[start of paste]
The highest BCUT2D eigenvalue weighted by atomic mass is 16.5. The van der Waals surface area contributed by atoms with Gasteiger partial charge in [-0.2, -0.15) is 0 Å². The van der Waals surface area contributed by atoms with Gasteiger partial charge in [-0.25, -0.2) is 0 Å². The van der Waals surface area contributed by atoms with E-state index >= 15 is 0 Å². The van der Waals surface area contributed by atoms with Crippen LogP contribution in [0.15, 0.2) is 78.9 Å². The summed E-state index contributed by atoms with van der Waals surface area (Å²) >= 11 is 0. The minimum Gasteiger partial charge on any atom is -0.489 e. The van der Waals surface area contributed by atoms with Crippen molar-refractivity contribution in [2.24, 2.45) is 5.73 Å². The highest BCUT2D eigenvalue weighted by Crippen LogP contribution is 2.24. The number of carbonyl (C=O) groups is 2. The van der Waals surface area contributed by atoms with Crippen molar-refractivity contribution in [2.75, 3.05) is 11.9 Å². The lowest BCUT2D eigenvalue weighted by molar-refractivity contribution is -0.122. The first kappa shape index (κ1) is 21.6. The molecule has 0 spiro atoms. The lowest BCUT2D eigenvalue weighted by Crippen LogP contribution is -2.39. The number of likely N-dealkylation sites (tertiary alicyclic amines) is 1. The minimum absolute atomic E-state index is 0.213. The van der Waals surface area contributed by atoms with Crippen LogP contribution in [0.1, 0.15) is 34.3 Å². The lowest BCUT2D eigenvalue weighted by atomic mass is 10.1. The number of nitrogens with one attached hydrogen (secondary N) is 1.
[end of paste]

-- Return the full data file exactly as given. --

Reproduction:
The highest BCUT2D eigenvalue weighted by atomic mass is 16.5. The van der Waals surface area contributed by atoms with Gasteiger partial charge in [-0.2, -0.15) is 0 Å². The van der Waals surface area contributed by atoms with Gasteiger partial charge in [-0.25, -0.2) is 0 Å². The van der Waals surface area contributed by atoms with E-state index >= 15 is 0 Å². The van der Waals surface area contributed by atoms with Crippen LogP contribution in [0.15, 0.2) is 78.9 Å². The summed E-state index contributed by atoms with van der Waals surface area (Å²) >= 11 is 0. The minimum Gasteiger partial charge on any atom is -0.489 e. The van der Waals surface area contributed by atoms with Crippen molar-refractivity contribution in [2.24, 2.45) is 5.73 Å². The highest BCUT2D eigenvalue weighted by Crippen LogP contribution is 2.24. The number of carbonyl (C=O) groups is 2. The van der Waals surface area contributed by atoms with Crippen molar-refractivity contribution in [2.75, 3.05) is 11.9 Å². The lowest BCUT2D eigenvalue weighted by molar-refractivity contribution is -0.122. The first kappa shape index (κ1) is 21.6. The molecule has 0 spiro atoms. The lowest BCUT2D eigenvalue weighted by Crippen LogP contribution is -2.39. The number of likely N-dealkylation sites (tertiary alicyclic amines) is 1. The minimum absolute atomic E-state index is 0.213. The van der Waals surface area contributed by atoms with Crippen LogP contribution in [0.1, 0.15) is 34.3 Å². The lowest BCUT2D eigenvalue weighted by atomic mass is 10.1. The number of nitrogens with one attached hydrogen (secondary N) is 1.